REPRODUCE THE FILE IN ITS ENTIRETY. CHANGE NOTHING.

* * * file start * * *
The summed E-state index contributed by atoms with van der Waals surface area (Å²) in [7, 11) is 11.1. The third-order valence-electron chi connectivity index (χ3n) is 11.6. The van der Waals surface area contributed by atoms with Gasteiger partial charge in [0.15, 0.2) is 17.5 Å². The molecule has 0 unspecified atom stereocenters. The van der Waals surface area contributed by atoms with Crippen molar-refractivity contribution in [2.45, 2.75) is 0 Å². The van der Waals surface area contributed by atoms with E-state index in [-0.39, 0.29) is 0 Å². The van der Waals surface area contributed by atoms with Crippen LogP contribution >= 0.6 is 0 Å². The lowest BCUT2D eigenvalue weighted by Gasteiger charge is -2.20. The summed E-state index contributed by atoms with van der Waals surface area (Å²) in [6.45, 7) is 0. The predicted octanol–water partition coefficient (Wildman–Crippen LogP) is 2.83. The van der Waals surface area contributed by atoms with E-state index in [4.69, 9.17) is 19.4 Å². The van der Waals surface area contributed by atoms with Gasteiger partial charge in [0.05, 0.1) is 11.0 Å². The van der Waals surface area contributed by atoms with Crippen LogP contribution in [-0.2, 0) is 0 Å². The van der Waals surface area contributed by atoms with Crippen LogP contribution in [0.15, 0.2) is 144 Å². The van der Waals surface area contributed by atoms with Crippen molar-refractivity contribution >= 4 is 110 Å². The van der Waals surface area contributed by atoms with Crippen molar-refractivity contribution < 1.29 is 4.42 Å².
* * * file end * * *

The summed E-state index contributed by atoms with van der Waals surface area (Å²) in [7, 11) is 11.1. The third-order valence-electron chi connectivity index (χ3n) is 11.6. The van der Waals surface area contributed by atoms with Gasteiger partial charge in [0.15, 0.2) is 17.5 Å². The molecule has 0 unspecified atom stereocenters. The van der Waals surface area contributed by atoms with Crippen molar-refractivity contribution in [2.45, 2.75) is 0 Å². The van der Waals surface area contributed by atoms with E-state index in [-0.39, 0.29) is 0 Å². The van der Waals surface area contributed by atoms with Crippen LogP contribution >= 0.6 is 0 Å². The lowest BCUT2D eigenvalue weighted by Gasteiger charge is -2.20. The summed E-state index contributed by atoms with van der Waals surface area (Å²) in [6.45, 7) is 0. The predicted octanol–water partition coefficient (Wildman–Crippen LogP) is 2.83. The van der Waals surface area contributed by atoms with E-state index in [4.69, 9.17) is 19.4 Å². The van der Waals surface area contributed by atoms with Gasteiger partial charge in [0.05, 0.1) is 11.0 Å². The van der Waals surface area contributed by atoms with Crippen LogP contribution in [-0.2, 0) is 0 Å². The van der Waals surface area contributed by atoms with Crippen LogP contribution in [0.15, 0.2) is 144 Å². The van der Waals surface area contributed by atoms with Crippen molar-refractivity contribution >= 4 is 110 Å². The van der Waals surface area contributed by atoms with Crippen molar-refractivity contribution < 1.29 is 4.42 Å².